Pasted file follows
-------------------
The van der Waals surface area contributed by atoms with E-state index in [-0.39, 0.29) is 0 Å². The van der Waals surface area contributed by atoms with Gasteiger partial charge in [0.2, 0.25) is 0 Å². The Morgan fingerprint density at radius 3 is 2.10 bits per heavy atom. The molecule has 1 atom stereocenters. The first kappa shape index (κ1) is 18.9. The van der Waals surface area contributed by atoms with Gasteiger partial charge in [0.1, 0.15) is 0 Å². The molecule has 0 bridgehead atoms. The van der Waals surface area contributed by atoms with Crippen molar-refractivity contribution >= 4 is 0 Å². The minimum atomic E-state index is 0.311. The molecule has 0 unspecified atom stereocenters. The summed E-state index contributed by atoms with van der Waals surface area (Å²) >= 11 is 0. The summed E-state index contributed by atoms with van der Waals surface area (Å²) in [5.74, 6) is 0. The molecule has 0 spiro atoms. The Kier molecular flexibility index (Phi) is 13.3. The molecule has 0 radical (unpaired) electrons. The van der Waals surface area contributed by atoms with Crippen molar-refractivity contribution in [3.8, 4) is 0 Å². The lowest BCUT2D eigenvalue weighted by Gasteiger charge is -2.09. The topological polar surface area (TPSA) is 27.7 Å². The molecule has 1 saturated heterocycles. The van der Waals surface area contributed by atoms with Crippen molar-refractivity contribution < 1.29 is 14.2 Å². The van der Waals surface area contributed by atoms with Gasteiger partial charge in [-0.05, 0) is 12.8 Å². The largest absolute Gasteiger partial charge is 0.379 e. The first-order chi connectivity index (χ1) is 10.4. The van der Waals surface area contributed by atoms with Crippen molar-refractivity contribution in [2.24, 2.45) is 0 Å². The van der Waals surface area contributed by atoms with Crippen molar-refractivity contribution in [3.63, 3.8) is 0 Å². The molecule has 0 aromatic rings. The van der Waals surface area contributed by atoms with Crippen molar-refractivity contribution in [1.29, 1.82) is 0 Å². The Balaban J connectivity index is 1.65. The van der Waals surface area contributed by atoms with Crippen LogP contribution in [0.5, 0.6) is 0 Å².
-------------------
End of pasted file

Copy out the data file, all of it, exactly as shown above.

The van der Waals surface area contributed by atoms with E-state index in [-0.39, 0.29) is 0 Å². The van der Waals surface area contributed by atoms with Gasteiger partial charge in [0.2, 0.25) is 0 Å². The Morgan fingerprint density at radius 3 is 2.10 bits per heavy atom. The molecule has 1 atom stereocenters. The first kappa shape index (κ1) is 18.9. The van der Waals surface area contributed by atoms with Gasteiger partial charge in [0.1, 0.15) is 0 Å². The molecule has 0 bridgehead atoms. The van der Waals surface area contributed by atoms with Crippen molar-refractivity contribution >= 4 is 0 Å². The minimum atomic E-state index is 0.311. The molecule has 0 unspecified atom stereocenters. The summed E-state index contributed by atoms with van der Waals surface area (Å²) >= 11 is 0. The summed E-state index contributed by atoms with van der Waals surface area (Å²) in [5.74, 6) is 0. The molecule has 0 spiro atoms. The Kier molecular flexibility index (Phi) is 13.3. The molecule has 0 radical (unpaired) electrons. The van der Waals surface area contributed by atoms with Crippen molar-refractivity contribution in [3.8, 4) is 0 Å². The lowest BCUT2D eigenvalue weighted by Gasteiger charge is -2.09. The topological polar surface area (TPSA) is 27.7 Å². The molecule has 1 saturated heterocycles. The van der Waals surface area contributed by atoms with Crippen molar-refractivity contribution < 1.29 is 14.2 Å². The van der Waals surface area contributed by atoms with Gasteiger partial charge in [-0.05, 0) is 12.8 Å². The largest absolute Gasteiger partial charge is 0.379 e. The first-order chi connectivity index (χ1) is 10.4. The van der Waals surface area contributed by atoms with Crippen molar-refractivity contribution in [2.24, 2.45) is 0 Å². The van der Waals surface area contributed by atoms with Crippen molar-refractivity contribution in [3.63, 3.8) is 0 Å². The molecule has 0 aromatic rings. The van der Waals surface area contributed by atoms with Crippen molar-refractivity contribution in [1.29, 1.82) is 0 Å². The Balaban J connectivity index is 1.65. The van der Waals surface area contributed by atoms with Crippen LogP contribution in [0.5, 0.6) is 0 Å².